You can use catnip in homemade bug spray or rub the leaves on your skin for a natural mosquito repellant.
Like citronella, lemongrass produces essential oils, which release an appealing citrus scent that can ward off unwanted animals and insects.
Lemongrass is undoubtedly one of the top plants that help repel mosquitoes and flies (gnats). And is also reported to help keep snakes away.
The downfall of it is that it is considered a tropical herb. And, you will need to be in zone 8 or warmer to have lemongrass as a perennial.
Although, you can grow it in a container and bring it indoors during the winter. The only difficulty is that it might get quite significant in size as it has been known to grow three to six feet in height.
Lavender (Lavandula Angustifolia)
Since a study was completed in 2002, lavender has been used to keep mosquitoes away. The study showed all four essential oils worked at keeping adult mosquitoes away:
- Lavender officinalis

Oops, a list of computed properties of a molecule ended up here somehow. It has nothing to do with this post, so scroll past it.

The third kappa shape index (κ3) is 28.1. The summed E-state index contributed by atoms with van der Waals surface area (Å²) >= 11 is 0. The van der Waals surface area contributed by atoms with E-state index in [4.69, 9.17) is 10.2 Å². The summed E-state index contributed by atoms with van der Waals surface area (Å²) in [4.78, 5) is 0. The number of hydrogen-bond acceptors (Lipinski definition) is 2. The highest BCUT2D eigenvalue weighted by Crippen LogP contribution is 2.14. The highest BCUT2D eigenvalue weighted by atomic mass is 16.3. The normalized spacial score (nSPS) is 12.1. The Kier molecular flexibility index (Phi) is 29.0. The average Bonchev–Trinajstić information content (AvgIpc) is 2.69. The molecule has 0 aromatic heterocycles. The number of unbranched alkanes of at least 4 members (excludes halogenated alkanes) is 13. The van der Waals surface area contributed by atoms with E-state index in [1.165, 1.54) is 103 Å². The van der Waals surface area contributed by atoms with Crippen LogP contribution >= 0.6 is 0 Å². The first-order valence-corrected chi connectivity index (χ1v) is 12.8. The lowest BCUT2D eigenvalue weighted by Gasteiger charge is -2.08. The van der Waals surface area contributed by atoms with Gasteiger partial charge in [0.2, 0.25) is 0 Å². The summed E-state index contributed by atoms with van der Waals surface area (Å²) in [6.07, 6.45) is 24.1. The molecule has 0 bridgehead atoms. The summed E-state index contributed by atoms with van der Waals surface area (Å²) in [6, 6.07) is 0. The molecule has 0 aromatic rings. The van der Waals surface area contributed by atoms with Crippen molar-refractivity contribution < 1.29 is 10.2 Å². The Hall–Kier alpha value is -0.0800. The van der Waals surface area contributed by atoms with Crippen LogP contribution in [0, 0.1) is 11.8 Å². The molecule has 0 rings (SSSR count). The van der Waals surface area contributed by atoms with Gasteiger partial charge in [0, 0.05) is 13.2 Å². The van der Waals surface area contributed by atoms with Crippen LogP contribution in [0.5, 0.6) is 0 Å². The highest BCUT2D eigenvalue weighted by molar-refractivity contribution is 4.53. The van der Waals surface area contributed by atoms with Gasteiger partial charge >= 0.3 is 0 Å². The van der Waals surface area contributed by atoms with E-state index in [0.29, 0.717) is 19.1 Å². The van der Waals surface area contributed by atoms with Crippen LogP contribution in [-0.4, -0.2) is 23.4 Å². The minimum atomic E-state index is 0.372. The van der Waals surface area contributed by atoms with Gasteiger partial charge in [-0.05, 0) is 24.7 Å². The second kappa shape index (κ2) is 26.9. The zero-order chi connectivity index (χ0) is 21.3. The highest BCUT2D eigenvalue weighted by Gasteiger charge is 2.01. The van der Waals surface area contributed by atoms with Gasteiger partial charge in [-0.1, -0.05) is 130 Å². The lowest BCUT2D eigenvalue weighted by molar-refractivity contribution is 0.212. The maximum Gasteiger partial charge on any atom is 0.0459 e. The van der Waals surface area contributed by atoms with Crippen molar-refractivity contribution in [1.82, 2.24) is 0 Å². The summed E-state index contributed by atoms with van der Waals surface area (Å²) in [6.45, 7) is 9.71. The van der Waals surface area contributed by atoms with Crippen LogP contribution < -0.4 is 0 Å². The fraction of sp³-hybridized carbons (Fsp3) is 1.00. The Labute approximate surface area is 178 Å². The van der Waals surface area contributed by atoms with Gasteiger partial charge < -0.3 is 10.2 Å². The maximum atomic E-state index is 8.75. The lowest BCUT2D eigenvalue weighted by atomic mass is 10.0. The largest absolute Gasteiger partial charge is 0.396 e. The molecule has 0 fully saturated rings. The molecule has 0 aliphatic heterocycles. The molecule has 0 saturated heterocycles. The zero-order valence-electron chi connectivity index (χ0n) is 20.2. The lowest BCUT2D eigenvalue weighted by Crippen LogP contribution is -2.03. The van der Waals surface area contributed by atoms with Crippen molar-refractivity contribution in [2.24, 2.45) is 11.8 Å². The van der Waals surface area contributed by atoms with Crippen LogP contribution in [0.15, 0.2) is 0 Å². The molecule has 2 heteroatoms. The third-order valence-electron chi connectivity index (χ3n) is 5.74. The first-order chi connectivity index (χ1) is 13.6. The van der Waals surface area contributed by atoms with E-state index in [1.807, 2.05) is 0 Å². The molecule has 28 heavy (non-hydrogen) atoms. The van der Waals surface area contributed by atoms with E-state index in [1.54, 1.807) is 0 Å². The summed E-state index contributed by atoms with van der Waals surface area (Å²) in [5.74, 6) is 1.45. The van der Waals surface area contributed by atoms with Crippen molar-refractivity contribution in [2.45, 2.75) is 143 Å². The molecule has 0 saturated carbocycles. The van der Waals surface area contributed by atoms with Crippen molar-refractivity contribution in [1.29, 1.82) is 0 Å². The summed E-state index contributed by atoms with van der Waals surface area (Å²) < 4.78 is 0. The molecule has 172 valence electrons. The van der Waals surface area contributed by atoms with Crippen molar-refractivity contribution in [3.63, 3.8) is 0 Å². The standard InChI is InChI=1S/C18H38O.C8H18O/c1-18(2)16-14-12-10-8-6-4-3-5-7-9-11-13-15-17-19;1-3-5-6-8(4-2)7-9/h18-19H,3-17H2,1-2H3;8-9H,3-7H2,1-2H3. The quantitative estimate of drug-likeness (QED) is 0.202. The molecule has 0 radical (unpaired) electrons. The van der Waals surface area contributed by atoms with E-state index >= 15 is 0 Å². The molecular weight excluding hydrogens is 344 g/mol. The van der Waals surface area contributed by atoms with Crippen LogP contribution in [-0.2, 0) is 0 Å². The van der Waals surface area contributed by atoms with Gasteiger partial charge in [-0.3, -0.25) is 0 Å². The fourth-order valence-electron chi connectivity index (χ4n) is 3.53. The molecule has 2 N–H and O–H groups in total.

- Eulcalyptus globulus
- Thymus vulgaris
- Rosemarinus officinalis
Lavender likes well-drained soil in a sunny location. And does not need much in terms of soil fertility. It is recommended not to add any organic soil when planting.
Plant in alkaline to mildly nuetral pH soil.
Grows well as a perennial in climate zones 5-8S. Pick a variety that is well suited to your location for the best results.
It is also good to trim lavender each year after its second season. As the roots can get woody and the pruning will stimulate new growth.
Final Thoughts: Perennial Plants Mosquitoes Hate
As stated in the intro, don’t expect to plant a couple of plants and never see a mosquito again. These perennial plants that repel mosquitoes are just one tool in the toolbox.
They can help deter mosquitoes, snakes, mice, and other unwanted guests and provide additional benefits for yourself, such as herbs for tea or adding flavor to soup.
Not to mention who doesn’t love the beauty of some of the plants while they are flowering. Which also benefits honeybees and hummingbirds, to name a few.
If you don’t know your climate zone, here is a map.
What are you waiting for? Get planting! :)
Rodents deterred by peppermint plants: researchgate.net/publication/228505668_The_Efficacy_of_Pure_Natural_Repellents_on_Rat_Responses_Using_Circular_Open_Field
Davin is a jack-of-all-trades but has professional training and experience in various home and garden subjects. He leans on other experts when needed and edits and fact-checks all articles.